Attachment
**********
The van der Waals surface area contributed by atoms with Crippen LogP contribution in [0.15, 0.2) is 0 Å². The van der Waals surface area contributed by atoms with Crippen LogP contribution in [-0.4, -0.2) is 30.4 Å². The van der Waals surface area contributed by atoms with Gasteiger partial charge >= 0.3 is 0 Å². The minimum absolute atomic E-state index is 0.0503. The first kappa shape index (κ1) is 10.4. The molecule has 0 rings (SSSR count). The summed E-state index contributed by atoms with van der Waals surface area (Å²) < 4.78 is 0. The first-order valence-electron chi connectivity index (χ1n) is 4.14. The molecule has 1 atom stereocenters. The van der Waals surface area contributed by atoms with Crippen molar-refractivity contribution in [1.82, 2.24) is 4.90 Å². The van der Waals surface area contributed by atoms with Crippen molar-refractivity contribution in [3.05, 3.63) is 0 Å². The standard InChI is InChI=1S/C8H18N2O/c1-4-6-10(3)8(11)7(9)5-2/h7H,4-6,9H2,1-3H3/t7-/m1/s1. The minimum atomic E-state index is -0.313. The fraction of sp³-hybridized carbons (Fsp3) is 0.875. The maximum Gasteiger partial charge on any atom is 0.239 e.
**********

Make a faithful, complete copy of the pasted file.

The van der Waals surface area contributed by atoms with Crippen LogP contribution in [0.15, 0.2) is 0 Å². The van der Waals surface area contributed by atoms with Crippen LogP contribution in [-0.4, -0.2) is 30.4 Å². The van der Waals surface area contributed by atoms with Gasteiger partial charge >= 0.3 is 0 Å². The minimum absolute atomic E-state index is 0.0503. The first kappa shape index (κ1) is 10.4. The molecule has 0 rings (SSSR count). The summed E-state index contributed by atoms with van der Waals surface area (Å²) < 4.78 is 0. The first-order valence-electron chi connectivity index (χ1n) is 4.14. The molecule has 1 atom stereocenters. The van der Waals surface area contributed by atoms with Crippen molar-refractivity contribution in [1.82, 2.24) is 4.90 Å². The van der Waals surface area contributed by atoms with Crippen molar-refractivity contribution in [3.05, 3.63) is 0 Å². The standard InChI is InChI=1S/C8H18N2O/c1-4-6-10(3)8(11)7(9)5-2/h7H,4-6,9H2,1-3H3/t7-/m1/s1. The minimum atomic E-state index is -0.313. The fraction of sp³-hybridized carbons (Fsp3) is 0.875. The maximum Gasteiger partial charge on any atom is 0.239 e.